Muscular Exercise & The Rebuilding Cycle
Strenuous muscular exercise in the gym leads to structural damage in the skeletal muscle cells. This causes calcium to leak out of the muscle which activates enzymes that break down the proteins in the muscle fibers, causing the usual inflammatory response that presents itself as water retention around the affected muscle fibers and pain/ache. So... why is this a good thing? Well, when the body rebuilds the muscle fibers damaged by exercise it also increases the amount of intramuscular connective tissue in the local muscle fibers, and causes a hypertrophy in the tissue (i.e. it grows bigger). This leads to bigger, better, and more impressive looking muscles.
So... why can't you exercise really often and watch your muscles surge with power? Well, the fact remains that the body only grows in size and strength when its resting, and it is widely accepted that the process of regeneration takes at least 36hours to complete... or even up to 30 days if more substantial muscle damage has occurred! This makes it important to resist the urge to over train, ensure adequate nutrition, and get sufficient rest/sleep.
But how do you know if you are overtraining? What are the physical symptoms? This will now be discussed.
Overtraining is defined clinically as an imbalance between muscular stresses and the body's ability to adapt. The most important side effects to the bodybuilder include subsequent losses in strength/fitness, but can also present as the following problems:
- Elevated waking pulse rate
- Elevated morning blood pressure
- Increased joint and muscle-aches
- Headaches and tremors
- Chronic fatigue
- Loss or decrease in appetite
- Increased risk of Injury
- Susceptibility to colds and flu
- Insatiable thirst or dehydration
- Frequent minor infections
- Altered function of the endocrine, immune, and central nervous systems.
- Mood and sleep disturbances
- Depression & Anxiety Disorders
- Lack of concentration
- Lack of appetite.
No diagnostic clinical tool exists to definitively diagnose overtraining, but you should be concerned if more than 5 symptoms exist without another defined cause. It should be borne in mind that in addition to these problems, overtraining increases the levels of Cortisol in the body - a hormone that generally leads to a catabolic (i.e. muscle LOSING) state. Cortisol is the ultimate enemy of the bodybuilder, and levels should be kept to a minimum whenever possible!
There are many principles involved in preventing overtraining, so for this section I will rely almost entirely on a nice bullet-point list:
- Train body parts hard, but remember that they take some time to recover. For this reason, leave a bare minimum of 3 days before working the same muscle group again (or up to a week if you have especially intense workouts).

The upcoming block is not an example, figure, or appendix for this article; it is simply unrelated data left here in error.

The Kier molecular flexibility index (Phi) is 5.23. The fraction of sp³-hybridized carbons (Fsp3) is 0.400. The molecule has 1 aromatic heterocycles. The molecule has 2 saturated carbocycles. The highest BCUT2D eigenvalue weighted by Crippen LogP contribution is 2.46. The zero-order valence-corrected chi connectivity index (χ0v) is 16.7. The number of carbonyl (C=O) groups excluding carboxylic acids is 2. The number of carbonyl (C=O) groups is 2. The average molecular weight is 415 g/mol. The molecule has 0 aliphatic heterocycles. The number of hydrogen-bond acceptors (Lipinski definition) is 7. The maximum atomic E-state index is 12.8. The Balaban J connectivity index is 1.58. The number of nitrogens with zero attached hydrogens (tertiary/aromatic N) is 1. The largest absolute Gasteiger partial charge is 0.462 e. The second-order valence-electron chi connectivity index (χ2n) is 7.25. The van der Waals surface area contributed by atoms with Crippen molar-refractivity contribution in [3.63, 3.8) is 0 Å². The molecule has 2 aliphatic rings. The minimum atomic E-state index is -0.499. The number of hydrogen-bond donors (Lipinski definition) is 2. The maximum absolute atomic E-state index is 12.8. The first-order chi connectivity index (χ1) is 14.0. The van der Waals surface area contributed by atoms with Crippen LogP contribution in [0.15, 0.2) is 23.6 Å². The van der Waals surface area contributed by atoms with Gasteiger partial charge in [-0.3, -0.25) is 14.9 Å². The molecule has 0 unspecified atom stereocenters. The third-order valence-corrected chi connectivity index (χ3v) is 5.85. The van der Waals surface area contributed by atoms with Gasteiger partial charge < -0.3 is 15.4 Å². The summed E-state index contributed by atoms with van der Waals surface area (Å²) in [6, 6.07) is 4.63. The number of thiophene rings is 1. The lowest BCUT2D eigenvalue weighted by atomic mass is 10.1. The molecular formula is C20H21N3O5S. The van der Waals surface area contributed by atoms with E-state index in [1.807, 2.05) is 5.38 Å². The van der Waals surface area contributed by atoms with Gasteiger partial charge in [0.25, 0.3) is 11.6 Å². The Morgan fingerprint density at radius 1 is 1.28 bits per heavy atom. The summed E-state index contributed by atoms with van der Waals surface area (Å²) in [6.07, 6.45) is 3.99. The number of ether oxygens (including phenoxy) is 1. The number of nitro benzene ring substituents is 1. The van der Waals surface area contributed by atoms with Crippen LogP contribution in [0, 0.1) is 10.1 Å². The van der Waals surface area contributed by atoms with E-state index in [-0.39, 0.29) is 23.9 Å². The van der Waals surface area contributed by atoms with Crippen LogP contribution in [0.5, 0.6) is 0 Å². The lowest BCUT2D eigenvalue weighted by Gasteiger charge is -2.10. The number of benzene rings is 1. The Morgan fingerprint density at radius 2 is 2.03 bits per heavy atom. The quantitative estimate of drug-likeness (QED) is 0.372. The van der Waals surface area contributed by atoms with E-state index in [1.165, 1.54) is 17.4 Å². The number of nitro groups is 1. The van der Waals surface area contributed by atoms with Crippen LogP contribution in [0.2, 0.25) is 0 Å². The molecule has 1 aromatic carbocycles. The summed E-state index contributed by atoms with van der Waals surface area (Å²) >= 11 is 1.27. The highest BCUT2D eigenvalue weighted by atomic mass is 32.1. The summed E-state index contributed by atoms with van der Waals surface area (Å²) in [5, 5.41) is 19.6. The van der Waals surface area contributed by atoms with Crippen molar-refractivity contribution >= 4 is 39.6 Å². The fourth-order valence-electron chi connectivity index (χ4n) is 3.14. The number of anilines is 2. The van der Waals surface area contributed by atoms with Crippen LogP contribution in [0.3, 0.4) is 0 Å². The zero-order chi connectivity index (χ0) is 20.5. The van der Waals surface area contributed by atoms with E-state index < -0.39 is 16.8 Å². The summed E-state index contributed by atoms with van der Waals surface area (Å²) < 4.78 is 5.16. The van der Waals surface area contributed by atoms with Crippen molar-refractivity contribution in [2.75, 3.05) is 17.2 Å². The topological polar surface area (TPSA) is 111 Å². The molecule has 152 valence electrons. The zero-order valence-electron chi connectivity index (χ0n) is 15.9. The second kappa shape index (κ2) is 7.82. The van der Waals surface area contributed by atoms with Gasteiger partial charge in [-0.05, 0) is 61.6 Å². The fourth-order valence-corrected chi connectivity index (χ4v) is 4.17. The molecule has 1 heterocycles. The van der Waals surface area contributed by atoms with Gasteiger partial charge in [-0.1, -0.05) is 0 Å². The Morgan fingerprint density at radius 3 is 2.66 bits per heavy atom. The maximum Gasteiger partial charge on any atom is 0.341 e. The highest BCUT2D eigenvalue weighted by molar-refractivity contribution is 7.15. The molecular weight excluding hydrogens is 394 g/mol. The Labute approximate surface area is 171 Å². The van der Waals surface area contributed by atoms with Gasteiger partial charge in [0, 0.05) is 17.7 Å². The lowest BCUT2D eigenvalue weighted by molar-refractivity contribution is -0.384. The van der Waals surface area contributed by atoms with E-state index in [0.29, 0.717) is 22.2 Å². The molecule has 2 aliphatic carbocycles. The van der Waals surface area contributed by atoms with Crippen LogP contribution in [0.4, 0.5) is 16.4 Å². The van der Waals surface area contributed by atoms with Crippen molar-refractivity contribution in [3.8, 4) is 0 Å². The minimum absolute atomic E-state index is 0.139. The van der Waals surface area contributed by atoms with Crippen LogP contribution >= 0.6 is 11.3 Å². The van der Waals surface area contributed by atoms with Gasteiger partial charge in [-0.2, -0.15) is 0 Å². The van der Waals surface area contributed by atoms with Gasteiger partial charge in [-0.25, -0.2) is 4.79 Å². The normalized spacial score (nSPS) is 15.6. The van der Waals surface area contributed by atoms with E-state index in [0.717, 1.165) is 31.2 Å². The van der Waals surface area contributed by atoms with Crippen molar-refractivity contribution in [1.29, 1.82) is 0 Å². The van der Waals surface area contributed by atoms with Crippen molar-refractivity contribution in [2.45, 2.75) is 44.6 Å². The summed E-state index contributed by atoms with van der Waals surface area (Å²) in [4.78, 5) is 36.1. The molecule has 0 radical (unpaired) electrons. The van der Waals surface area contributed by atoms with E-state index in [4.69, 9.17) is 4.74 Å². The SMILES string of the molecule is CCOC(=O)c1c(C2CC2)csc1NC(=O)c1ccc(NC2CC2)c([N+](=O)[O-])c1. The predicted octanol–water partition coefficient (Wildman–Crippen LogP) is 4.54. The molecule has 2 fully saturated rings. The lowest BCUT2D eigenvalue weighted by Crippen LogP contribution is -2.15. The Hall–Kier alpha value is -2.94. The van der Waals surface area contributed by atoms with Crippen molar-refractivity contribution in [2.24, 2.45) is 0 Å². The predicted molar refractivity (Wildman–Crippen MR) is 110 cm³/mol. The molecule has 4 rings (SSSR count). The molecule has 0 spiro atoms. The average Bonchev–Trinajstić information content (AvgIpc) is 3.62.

- Keep workouts no longer than 45 minutes each.
- Ensure adequate relaxation and sleep. This is pretty self explanatory, but for the sake of students and other insomniacs I will state that 8hours sleep is HIGHLY RECOMMENDED at a base minimum.
- Ensure that your protein intake is sufficient enough to cover the added train on tissue/muscle synthesis. Protein deficiency is relatively uncommon in the developed world, but may be a problem for vegetarians or those on restricted diets.
- Carbohydrates are essential to provide the energy for your workouts and offset the effects of cortisol on protein degredation. Ensure that you ingest carbohydrates two hours before and directly after training to help your muscles remain stocked up with energy and promote growth. I shouldn't need to state this, of course, but I'm talking about complex carbohydrates here - simple carbs will give you a sugar rush and probably make you feel worse in the long run.
- Make gradual changes in intensity rather then rushing headlong into super-high intensity workouts. This may take some self-control with people new to weightlifting, but by exercising restraint you'll experience better results and greatly reduce the probability of injury.
- Be flexible and keep your workouts varied. In addition to keeping you interested, this will work different areas of muscle groups and prevent site-specific overtraining.
- Don't be afraid to take the occasional week off from training. In addition to allowing your body to fully recooperate, you'll renew your enthusiasm and come back to the following week bristling with new ideas and energy.
- Try to relax generally in all aspects of life. Stress and anxiety increases the release of cortisol and hastens the onset of an over trained state. By remaining mellow you'll be able to achieve better gains and feel happier when achieving them too!
Bodybuilders tend to be very determined individuals, but it is important to ensure that you don't get tunnel vision and become blind to the warning signs of overtraining. Continually reassess yourself during your training and if you suspect that you are not realizing your training goals, check the listed signs for overtraining to ensure that it is not your problem. Remember that an injury caused by putting yourself in an over trained state can involve weeks (if not months) of recovery - time that would be better spent making more cautious yet continual gains. Good luck!
- THE PHYSICIAN AND SPORTSMEDICINE - VOL 29 - NO.5 - MAY 2001
- Lehmann MJ, Lormes W, Opitz-Gress A. (1997). Training and Overtraining: An Overview and Experimental Results in Endurance Sports. Journal of Sports Medicine Physical Fitness, 37(1):7-17.
- Stone MH, Pierce KC, Sands WA, Stone ME (2006). Weightlifting: Program Design. Strength and Conditioning Journal, 28 (2), 10-17.